# Two-sample T-test

Hi I conducted the research where I measured germination of seeds in different ecological conditions. Each seed sample (one germination data) was exposed to different combination of ecological conditions - like growing on light or dark, on different temperatures (5,15,23°C), keeping seeds on warm or cold for 4, 8, 12 or 16 weeks.

Now I would like to do two-sample T-test to confirm that my plant definitively needs light to germinate. That is noticeable straight away from the data. Low germination in the dark and high in the light for any other combination of ecological conditions.

Now, I'm not sure which data can I put into the t-test since there are different combination of ecological parameters for each data point. If I limit the t-test only to the data set where I changed light or dark conditions and everything else is static, I don't get the wanted info from all of my data.

I don't have a broad knowledge of statistics, but am I trying to get the information from mixed data populations?

• It seems unlikely that a $t$-test is going to be the best thing to do here. It looks like an analysis of variance (ANOVA) if I understand your study design. – mdewey Oct 13 '18 at 15:50
• I am basically trying to prove that germination correlates more with light than with dark. So I have a continous variable with % germinations and binary variable with 1 (light) and 0 (dark). I can do Point-biserial correlation now, but I'm still not sure whether or not I should include all the data (where there are multiple variables changing) or just some of it (where the only variable changing is light/dark). – Alan_dj Oct 13 '18 at 16:09
• It seems you have three factors: Illumination (two levels Light and Dark), Temperature (three levels 5, 15, 23), and Time (four levels). If data are normal and you have the same number of replications in each of the $2 \times 3 \times 4 = 24$ cells of your data table, then it's a simple three-way ANOVA design. You could test whether Illumination, Temperature, and Time make a difference; you could also test interactions such as Illumination * Temp, Illumination * Time, etc. – BruceET Oct 13 '18 at 17:37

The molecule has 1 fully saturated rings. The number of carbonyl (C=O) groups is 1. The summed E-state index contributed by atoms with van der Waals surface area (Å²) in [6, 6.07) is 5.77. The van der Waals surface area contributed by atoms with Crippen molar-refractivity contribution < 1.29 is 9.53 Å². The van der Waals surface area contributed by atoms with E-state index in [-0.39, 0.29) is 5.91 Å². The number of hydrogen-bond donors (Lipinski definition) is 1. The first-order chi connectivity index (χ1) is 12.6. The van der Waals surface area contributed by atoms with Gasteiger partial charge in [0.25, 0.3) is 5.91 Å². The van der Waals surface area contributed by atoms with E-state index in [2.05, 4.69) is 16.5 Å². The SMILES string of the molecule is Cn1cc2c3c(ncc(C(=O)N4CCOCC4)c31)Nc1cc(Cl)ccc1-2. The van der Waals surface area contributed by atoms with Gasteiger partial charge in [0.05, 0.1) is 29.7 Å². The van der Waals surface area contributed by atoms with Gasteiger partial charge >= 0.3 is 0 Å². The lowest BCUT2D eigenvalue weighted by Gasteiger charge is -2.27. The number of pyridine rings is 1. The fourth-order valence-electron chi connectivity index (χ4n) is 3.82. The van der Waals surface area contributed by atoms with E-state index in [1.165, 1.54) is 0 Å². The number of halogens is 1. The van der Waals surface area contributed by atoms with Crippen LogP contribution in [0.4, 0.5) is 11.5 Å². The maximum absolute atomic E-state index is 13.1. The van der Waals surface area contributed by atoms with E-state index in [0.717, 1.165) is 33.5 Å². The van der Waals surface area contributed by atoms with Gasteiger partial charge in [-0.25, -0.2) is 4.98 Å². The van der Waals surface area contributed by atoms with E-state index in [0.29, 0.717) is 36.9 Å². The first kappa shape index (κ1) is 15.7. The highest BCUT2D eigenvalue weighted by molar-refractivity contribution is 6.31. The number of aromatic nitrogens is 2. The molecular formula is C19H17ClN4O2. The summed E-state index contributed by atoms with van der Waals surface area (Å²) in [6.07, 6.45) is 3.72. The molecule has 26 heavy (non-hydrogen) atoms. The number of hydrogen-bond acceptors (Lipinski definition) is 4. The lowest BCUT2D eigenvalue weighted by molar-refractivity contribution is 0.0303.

• How did you calculate the percentages? You might be better of with a binomial model if you know the total number of seeds and the number for seeds that germinated. Since percentages are often not normally distributed, ANOVA might not be the best choice. – Stefan Oct 13 '18 at 19:23
• Hi Stefan! I used time-to event model described in this paper - researchgate.net/publication/… I used as the article suggest, drc package in R software to get the germination percentages and their standard errors. – Alan_dj Oct 13 '18 at 20:08

Here are fake data with the corresponding three-factor ANOVA. I have no idea what values the real data may take, so this is just to illustrate output from a three-factor ANOVA as done by Minitab.

The data. I have 24 germination counts. The following tables show the counts in the various data cells.

Results for Illum = Dark [Rows for 1,2,3 are the three temperatures; Columns for the four times.]